The clock struck 9:01 p.m. PDT on Tuesday night, and there was little suspense as to what would happen next for the Clippers.
They reached out to representatives of DeAndre Jordan, letting them know of their strong desire to re-sign one of the NBA's top defensive centers and a cornerstone of their bid to become NBA title contenders.
The Clippers will make a more formal pitch Thursday afternoon at the Beverly Hills offices of Jordan's agents at Relativity Sports. A contingent of executives including team owner Steve Ballmer and Coach Doc Rivers is scheduled to attend the meeting and show a video highlighting Jordan's seven seasons with the Clippers and the benefits of staying put.
Of course, other suitors have lined up to lure Jordan away. He is scheduled to meet with the Dallas Mavericks on Wednesday morning and the Lakers several hours later before the New York Knicks make their pitch Thursday prior to the Clippers.
The Mavericks' contingent is expected to include owner Mark Cuban, President Donnie Nelson and forward Chandler Parsons. Parsons, who is represented by the same agency as Jordan, already commenced the wooing in Jordan's hometown of Houston and reportedly had dinner with Jordan in Southern California on Tuesday night.
Jordan undoubtedly will hear how each team not named the Clippers would give him a bigger role in their offense than he enjoyed last season behind All-Stars Chris Paul and Blake Griffin, which became a point of contention.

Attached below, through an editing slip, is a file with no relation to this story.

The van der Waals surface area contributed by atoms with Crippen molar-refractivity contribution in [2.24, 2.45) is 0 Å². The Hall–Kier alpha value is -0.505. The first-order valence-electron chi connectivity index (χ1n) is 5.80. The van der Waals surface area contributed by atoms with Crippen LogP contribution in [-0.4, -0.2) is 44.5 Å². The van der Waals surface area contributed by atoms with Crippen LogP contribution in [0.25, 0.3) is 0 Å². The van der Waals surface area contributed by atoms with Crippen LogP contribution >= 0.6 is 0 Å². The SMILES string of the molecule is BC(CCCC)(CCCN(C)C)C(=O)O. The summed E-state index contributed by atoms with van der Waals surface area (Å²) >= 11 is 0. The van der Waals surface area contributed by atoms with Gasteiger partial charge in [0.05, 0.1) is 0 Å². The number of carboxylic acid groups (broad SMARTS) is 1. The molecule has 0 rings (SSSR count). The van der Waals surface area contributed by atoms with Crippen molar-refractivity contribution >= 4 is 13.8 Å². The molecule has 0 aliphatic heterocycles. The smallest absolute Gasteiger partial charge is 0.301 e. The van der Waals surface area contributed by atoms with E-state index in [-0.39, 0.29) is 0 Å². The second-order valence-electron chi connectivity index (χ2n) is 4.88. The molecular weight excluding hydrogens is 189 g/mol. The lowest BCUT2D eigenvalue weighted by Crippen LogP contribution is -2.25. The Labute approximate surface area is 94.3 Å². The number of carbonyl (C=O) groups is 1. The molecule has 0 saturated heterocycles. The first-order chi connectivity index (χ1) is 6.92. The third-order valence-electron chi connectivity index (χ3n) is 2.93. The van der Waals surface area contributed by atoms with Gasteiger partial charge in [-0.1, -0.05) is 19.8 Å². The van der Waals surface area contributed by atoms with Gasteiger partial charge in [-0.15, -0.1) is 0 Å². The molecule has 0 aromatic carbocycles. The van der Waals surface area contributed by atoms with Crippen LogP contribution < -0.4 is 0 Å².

Jordan is not expected to drag out his decision long after the Clippers make the final presentation. Should Jordan decide on the Mavericks, who along with the Clippers are believed to be the co-favorites, the Clippers probably would try to execute a sign-and-trade exchange of centers involving Jordan and Tyson Chandler.
In that scenario, the Clippers would replace Jordan, 26, with Chandler, which would be about the only way they could find a high-quality alternative given their severe salary cap restraints. Chandler, 32, is a former All-Star and NBA defensive player of the year who once played alongside Paul with the New Orleans Hornets.
One league source said the Mavericks would be willing to consider that option as a favor to Chandler, who won a championship with Dallas in 2011, should the former Compton Dominguez High standout prefer the Clippers to other teams pursuing him.
The Clippers can offer Jordan a five-year, $108-million contract, more lucrative in length and dollars than other teams that can dangle only four years and $80 million. However, Jordan is believed to be seeking a four-year contract with an opt-out clause after the third year should he sign with a team other than the Clippers.
Jordan would not be subject to state income taxes should he sign with the Mavericks, which would largely negate the financial advantage of re-signing with the Clippers.
Jordan is coming off a season in which he led the NBA in rebounding (15.0 a game) and field-goal percentage (.710) while being selected as the league's third-team center and a member of the first-team defense. He took only 6.5 shots per game, however.
The Clippers reached out to other free-agent targets Tuesday night but are expected to focus primarily on their attempt to retain Jordan before filling out the rest of their roster.
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